Macroprudential policy proved to help during the period of low inflation, with a particularly important impact on bank resilience

A long period of low and stable inflation in the euro area ended in 2021. A combination of external shocks, including supply chain disruptions from the COVID-19 pandemic and a steep increase in energy prices due to the Russian war against Ukraine, increased consumer price inflation significantly. In the euro area, year-on-year HICP inflation peaked from -0.3% in December 2020 at 10.6% in October 2022 and reached still high values of 7% in April 2023. The European Central Bank reacted to this with a series of interest rate hikes, which, in turn, were transmitted to market interest rates for consumers as well as nonfinancial corporations.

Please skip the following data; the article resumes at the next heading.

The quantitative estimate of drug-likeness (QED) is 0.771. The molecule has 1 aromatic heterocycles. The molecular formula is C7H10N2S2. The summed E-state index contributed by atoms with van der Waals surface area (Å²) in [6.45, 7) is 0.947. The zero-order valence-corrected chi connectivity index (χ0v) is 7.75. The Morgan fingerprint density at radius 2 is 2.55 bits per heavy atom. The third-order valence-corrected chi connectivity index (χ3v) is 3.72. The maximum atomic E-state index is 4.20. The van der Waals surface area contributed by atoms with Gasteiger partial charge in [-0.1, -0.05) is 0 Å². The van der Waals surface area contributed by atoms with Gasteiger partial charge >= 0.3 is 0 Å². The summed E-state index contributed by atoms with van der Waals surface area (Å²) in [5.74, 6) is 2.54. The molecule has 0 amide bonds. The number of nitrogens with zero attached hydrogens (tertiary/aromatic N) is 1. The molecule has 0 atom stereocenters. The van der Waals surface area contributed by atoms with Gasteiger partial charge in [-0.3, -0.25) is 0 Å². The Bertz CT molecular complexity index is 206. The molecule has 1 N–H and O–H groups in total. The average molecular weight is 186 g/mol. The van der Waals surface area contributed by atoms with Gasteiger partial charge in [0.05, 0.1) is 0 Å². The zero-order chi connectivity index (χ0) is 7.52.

The importance of macroprudential policy (MPP) increased significantly during the low interest rate period. Highly accommodative monetary policy resulted in a gradual increase in systemic risks in the banking sector, which macroprudential policy has been designed to counter.1 Its objective, as formulated by the ESRB (European Systemic Risk Board, 2014), is to contribute to safeguarding the stability of the financial system. MPP first cushions the increase in systemic risks (‘taming the cycle’) and second, strengthens the resilience of the banking system. It is thus not surprising that the use of MPP increased significantly during the last decade (Eller, et al., 2020). These developments were complemented and reinforced by institutional changes such as the creation of the ESRB in 2011, the strengthening of MPP decision-making bodies in many European countries, and the new MPP function for the European Central Bank as of 2014.